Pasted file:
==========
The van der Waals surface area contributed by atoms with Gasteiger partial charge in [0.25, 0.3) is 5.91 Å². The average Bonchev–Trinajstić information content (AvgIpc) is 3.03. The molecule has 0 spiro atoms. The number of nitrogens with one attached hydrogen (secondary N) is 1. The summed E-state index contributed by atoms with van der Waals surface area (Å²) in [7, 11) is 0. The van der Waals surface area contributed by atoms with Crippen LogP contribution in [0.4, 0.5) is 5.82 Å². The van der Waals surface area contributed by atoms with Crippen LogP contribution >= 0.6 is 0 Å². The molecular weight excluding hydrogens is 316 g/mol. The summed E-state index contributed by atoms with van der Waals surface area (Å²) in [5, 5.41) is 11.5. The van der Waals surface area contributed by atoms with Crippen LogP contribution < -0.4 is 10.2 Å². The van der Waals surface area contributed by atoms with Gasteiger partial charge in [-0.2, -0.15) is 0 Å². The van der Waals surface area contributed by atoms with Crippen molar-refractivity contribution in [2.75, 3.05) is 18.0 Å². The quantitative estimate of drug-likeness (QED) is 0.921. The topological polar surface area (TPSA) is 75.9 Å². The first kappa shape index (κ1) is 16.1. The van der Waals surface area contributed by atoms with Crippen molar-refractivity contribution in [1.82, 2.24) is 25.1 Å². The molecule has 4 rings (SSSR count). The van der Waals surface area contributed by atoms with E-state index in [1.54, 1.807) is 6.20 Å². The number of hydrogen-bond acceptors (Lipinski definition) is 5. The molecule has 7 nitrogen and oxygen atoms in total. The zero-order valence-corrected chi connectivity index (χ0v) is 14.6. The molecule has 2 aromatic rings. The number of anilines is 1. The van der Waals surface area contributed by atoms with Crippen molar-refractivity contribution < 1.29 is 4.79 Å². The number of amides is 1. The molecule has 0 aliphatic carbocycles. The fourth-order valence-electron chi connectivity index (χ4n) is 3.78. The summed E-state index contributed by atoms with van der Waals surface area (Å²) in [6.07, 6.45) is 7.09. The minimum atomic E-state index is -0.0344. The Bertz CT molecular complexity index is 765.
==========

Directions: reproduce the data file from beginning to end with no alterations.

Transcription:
The van der Waals surface area contributed by atoms with Gasteiger partial charge in [0.25, 0.3) is 5.91 Å². The average Bonchev–Trinajstić information content (AvgIpc) is 3.03. The molecule has 0 spiro atoms. The number of nitrogens with one attached hydrogen (secondary N) is 1. The summed E-state index contributed by atoms with van der Waals surface area (Å²) in [7, 11) is 0. The van der Waals surface area contributed by atoms with Crippen LogP contribution in [0.4, 0.5) is 5.82 Å². The van der Waals surface area contributed by atoms with Crippen LogP contribution >= 0.6 is 0 Å². The molecular weight excluding hydrogens is 316 g/mol. The summed E-state index contributed by atoms with van der Waals surface area (Å²) in [5, 5.41) is 11.5. The van der Waals surface area contributed by atoms with Crippen LogP contribution < -0.4 is 10.2 Å². The van der Waals surface area contributed by atoms with Gasteiger partial charge in [-0.2, -0.15) is 0 Å². The van der Waals surface area contributed by atoms with Crippen molar-refractivity contribution in [2.75, 3.05) is 18.0 Å². The quantitative estimate of drug-likeness (QED) is 0.921. The topological polar surface area (TPSA) is 75.9 Å². The first kappa shape index (κ1) is 16.1. The van der Waals surface area contributed by atoms with Crippen molar-refractivity contribution in [1.82, 2.24) is 25.1 Å². The molecule has 4 rings (SSSR count). The van der Waals surface area contributed by atoms with E-state index in [1.54, 1.807) is 6.20 Å². The number of hydrogen-bond acceptors (Lipinski definition) is 5. The molecule has 7 nitrogen and oxygen atoms in total. The zero-order valence-corrected chi connectivity index (χ0v) is 14.6. The molecule has 2 aromatic rings. The number of anilines is 1. The van der Waals surface area contributed by atoms with Crippen molar-refractivity contribution < 1.29 is 4.79 Å². The number of amides is 1. The molecule has 0 aliphatic carbocycles. The fourth-order valence-electron chi connectivity index (χ4n) is 3.78. The summed E-state index contributed by atoms with van der Waals surface area (Å²) in [6.07, 6.45) is 7.09. The minimum atomic E-state index is -0.0344. The Bertz CT molecular complexity index is 765.